2001-2010ArthouseDavid JacobsonDramaUSA

David Jacobson – Down in the Valley (2005)

“Down In The Valley is the ideal project for Jacobson, who has already shown his affinity for marginalized, outlaw figures in Criminal (1994) and Dahmer (2002). His Harlan – part rootless romantic, part self-reliant individualist, part gun-toting fantasist, part self-appointed hero, part deluded psychotic – is the embodiment of the American Dream in all its schizophrenic contradictions; and by serving all at once as critique of, homage to, and requiem for, the nostalgic values that Harlan tries to uphold, Jacobson’s film dramatises the powerful hold that the cowboy myth continues to exercise, both as a genre and as a wider ideology, over the modern American psyche.

Down In The Valley is also a throwback to the golden age of 1970s cinema, when heroes were anti-heroes, messages were mixed, and character was king. Norton puts in an assured performance, managing to retain the viewer’s sympathy even as his suburban cowboy rides out from his initially sweet romance with Tobe to the darker filmic territories of Taxi Driver (1976) and Dear Wendy (2005).”

“The Western as allegory has been utilized to great effect in American film. From representing a lost idea as in the opening scenes of The Right Stuff to Near Dark’s outlaw vampires, the fundamentals of Old West theology are probably older than the timeline itself. It’s why the western will remain the only fully true American genre; continuing to inspire storytellers long after cowboy hats and spurs has been wiped from the planet. Writer/director David Jacobson wants to instill a feeling of the simpler (if still violent) times with Down in the Valley, but foregoes the mythos and passion resulting in a methodically paced, muddled examination of yet another potential burgeoning psycho on his resume of anti-heroes.”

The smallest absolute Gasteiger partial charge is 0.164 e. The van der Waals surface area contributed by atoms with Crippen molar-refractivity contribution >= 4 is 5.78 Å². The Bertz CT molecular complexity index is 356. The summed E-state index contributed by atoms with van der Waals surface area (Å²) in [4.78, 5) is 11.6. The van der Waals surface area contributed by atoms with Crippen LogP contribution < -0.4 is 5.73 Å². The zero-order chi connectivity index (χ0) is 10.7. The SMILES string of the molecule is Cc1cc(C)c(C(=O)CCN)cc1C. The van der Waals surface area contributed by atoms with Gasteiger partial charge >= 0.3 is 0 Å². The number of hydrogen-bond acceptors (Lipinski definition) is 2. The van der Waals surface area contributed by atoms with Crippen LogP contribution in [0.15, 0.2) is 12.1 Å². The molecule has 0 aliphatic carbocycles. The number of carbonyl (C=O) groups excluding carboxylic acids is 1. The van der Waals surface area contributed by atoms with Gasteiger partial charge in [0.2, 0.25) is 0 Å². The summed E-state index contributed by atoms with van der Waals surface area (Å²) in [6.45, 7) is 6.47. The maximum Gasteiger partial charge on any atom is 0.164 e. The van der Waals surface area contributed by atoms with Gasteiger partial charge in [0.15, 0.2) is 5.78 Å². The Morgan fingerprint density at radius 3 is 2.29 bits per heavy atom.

“The title of David Jacobson’s drama evokes the open plains and frontier simplicity of a folk song. The valley that it refers to, San Fernando, is anything but. In indistinct suburbs and generic city streets on the outskirts of Los Angeles, restless teenager Tobe (Evan Rachel Wood) is on hormonal overdrive, petulant and angry in every exchange with stepdad Wade (David Morse).

Younger brother Lon (Rory Culkin) is a nervous loner who is still afraid of the dark. You can feel Wade’s discomfort in the role of single-father figure to two teenage kids in every broken conversation. No one speaks of the absent mother and the silence defines every awkward moment and emotional scuff.

Into Tobe’s need strolls Harlan Carruthers (Edward Norton), a drawling cowboy with an easygoing acceptance and a romantic sweetness. His aura of confidence and authenticity is so seductive to both Tobe and Lon that they never question this “crazy cowboy” in Los Angeles.

Norton also was a producer on the film and you can see his attraction to the angry, alienated figure who turns ferocious when his comforting identity is threatened by his past. Norton brings conviction to the role as his fantasy life escalates from play-acting cowboy movies in his apartment to going Travis Bickle with increasingly hostile monologues played with a mirror and a Colt .45.

The film is thrown off balance by the weight of Norton’s compassion for this troubled soul, shifted from the troubled relationship of the frayed family unraveled by Harlan’s influence to his private psychodrama. Each revelation only makes him more of an enigma than a character, while the more dramatically volatile story of family crisis and emotional hesitancy is left in this urban cowboy’s dust.”

1.1GB | 1h 47m | 716×428 | mkv



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